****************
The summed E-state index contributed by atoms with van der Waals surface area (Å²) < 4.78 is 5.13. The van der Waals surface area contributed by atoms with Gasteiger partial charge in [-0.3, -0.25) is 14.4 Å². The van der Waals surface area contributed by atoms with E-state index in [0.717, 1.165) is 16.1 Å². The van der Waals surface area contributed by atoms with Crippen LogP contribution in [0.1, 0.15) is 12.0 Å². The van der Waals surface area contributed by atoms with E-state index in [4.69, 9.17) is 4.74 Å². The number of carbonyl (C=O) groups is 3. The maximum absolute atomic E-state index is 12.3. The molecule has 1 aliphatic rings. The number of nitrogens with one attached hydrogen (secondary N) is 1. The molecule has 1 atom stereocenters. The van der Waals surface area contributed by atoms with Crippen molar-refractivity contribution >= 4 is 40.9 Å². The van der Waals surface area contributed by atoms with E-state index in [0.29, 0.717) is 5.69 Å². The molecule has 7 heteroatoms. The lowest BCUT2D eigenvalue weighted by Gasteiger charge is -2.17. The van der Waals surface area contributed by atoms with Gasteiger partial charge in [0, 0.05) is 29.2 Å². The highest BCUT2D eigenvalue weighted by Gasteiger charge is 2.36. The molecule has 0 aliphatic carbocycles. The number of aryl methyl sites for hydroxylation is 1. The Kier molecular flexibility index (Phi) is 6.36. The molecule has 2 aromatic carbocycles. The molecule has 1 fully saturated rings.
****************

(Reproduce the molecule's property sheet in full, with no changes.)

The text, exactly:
The summed E-state index contributed by atoms with van der Waals surface area (Å²) < 4.78 is 5.13. The van der Waals surface area contributed by atoms with Gasteiger partial charge in [-0.3, -0.25) is 14.4 Å². The van der Waals surface area contributed by atoms with E-state index in [0.717, 1.165) is 16.1 Å². The van der Waals surface area contributed by atoms with Crippen LogP contribution in [0.1, 0.15) is 12.0 Å². The van der Waals surface area contributed by atoms with E-state index in [4.69, 9.17) is 4.74 Å². The number of carbonyl (C=O) groups is 3. The maximum absolute atomic E-state index is 12.3. The molecule has 1 aliphatic rings. The number of nitrogens with one attached hydrogen (secondary N) is 1. The molecule has 1 atom stereocenters. The van der Waals surface area contributed by atoms with Crippen molar-refractivity contribution >= 4 is 40.9 Å². The van der Waals surface area contributed by atoms with E-state index in [0.29, 0.717) is 5.69 Å². The molecule has 7 heteroatoms. The lowest BCUT2D eigenvalue weighted by Gasteiger charge is -2.17. The van der Waals surface area contributed by atoms with Gasteiger partial charge in [0, 0.05) is 29.2 Å². The highest BCUT2D eigenvalue weighted by Gasteiger charge is 2.36. The molecule has 0 aliphatic carbocycles. The number of aryl methyl sites for hydroxylation is 1. The Kier molecular flexibility index (Phi) is 6.36. The molecule has 2 aromatic carbocycles. The molecule has 1 fully saturated rings.